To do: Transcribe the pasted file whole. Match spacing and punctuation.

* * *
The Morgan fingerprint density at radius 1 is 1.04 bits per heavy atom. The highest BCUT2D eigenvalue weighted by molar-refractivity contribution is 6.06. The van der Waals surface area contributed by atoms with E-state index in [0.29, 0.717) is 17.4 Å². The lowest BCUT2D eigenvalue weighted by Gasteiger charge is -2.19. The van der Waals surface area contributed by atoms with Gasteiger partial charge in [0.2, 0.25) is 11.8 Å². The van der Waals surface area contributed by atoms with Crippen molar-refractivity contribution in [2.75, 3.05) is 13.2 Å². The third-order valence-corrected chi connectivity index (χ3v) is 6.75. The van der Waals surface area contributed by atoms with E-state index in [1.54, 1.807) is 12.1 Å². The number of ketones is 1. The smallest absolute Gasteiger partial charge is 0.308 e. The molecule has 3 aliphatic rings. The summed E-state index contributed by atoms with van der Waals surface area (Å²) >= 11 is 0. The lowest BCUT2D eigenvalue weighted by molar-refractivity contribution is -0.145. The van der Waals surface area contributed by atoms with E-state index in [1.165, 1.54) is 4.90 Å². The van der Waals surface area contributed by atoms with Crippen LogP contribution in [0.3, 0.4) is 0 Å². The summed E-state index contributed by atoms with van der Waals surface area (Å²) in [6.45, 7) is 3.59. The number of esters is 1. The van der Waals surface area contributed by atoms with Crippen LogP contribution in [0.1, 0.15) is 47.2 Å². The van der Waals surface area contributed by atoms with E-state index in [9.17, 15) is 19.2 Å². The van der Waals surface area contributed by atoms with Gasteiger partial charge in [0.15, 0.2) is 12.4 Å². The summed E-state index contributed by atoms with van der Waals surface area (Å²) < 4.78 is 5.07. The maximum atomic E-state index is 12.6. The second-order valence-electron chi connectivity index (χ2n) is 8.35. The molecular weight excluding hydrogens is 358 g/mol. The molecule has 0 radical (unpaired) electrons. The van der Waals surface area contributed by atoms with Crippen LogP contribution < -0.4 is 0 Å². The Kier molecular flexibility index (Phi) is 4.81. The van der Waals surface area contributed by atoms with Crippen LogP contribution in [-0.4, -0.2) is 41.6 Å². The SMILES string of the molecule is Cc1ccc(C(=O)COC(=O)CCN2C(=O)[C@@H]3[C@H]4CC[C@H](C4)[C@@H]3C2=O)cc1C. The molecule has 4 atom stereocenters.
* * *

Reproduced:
The Morgan fingerprint density at radius 1 is 1.04 bits per heavy atom. The highest BCUT2D eigenvalue weighted by molar-refractivity contribution is 6.06. The van der Waals surface area contributed by atoms with E-state index in [0.29, 0.717) is 17.4 Å². The lowest BCUT2D eigenvalue weighted by Gasteiger charge is -2.19. The van der Waals surface area contributed by atoms with Gasteiger partial charge in [0.2, 0.25) is 11.8 Å². The van der Waals surface area contributed by atoms with Crippen molar-refractivity contribution in [2.75, 3.05) is 13.2 Å². The third-order valence-corrected chi connectivity index (χ3v) is 6.75. The van der Waals surface area contributed by atoms with E-state index in [1.54, 1.807) is 12.1 Å². The number of ketones is 1. The smallest absolute Gasteiger partial charge is 0.308 e. The molecule has 3 aliphatic rings. The summed E-state index contributed by atoms with van der Waals surface area (Å²) >= 11 is 0. The lowest BCUT2D eigenvalue weighted by molar-refractivity contribution is -0.145. The van der Waals surface area contributed by atoms with E-state index in [1.165, 1.54) is 4.90 Å². The van der Waals surface area contributed by atoms with Crippen LogP contribution in [0.3, 0.4) is 0 Å². The summed E-state index contributed by atoms with van der Waals surface area (Å²) in [6.45, 7) is 3.59. The number of esters is 1. The van der Waals surface area contributed by atoms with Crippen LogP contribution in [0.1, 0.15) is 47.2 Å². The van der Waals surface area contributed by atoms with E-state index in [9.17, 15) is 19.2 Å². The van der Waals surface area contributed by atoms with Gasteiger partial charge in [0.15, 0.2) is 12.4 Å². The summed E-state index contributed by atoms with van der Waals surface area (Å²) < 4.78 is 5.07. The maximum atomic E-state index is 12.6. The second-order valence-electron chi connectivity index (χ2n) is 8.35. The molecular weight excluding hydrogens is 358 g/mol. The molecule has 0 radical (unpaired) electrons. The van der Waals surface area contributed by atoms with Crippen LogP contribution < -0.4 is 0 Å². The Kier molecular flexibility index (Phi) is 4.81. The van der Waals surface area contributed by atoms with Crippen LogP contribution in [-0.4, -0.2) is 41.6 Å². The SMILES string of the molecule is Cc1ccc(C(=O)COC(=O)CCN2C(=O)[C@@H]3[C@H]4CC[C@H](C4)[C@@H]3C2=O)cc1C. The molecule has 4 atom stereocenters.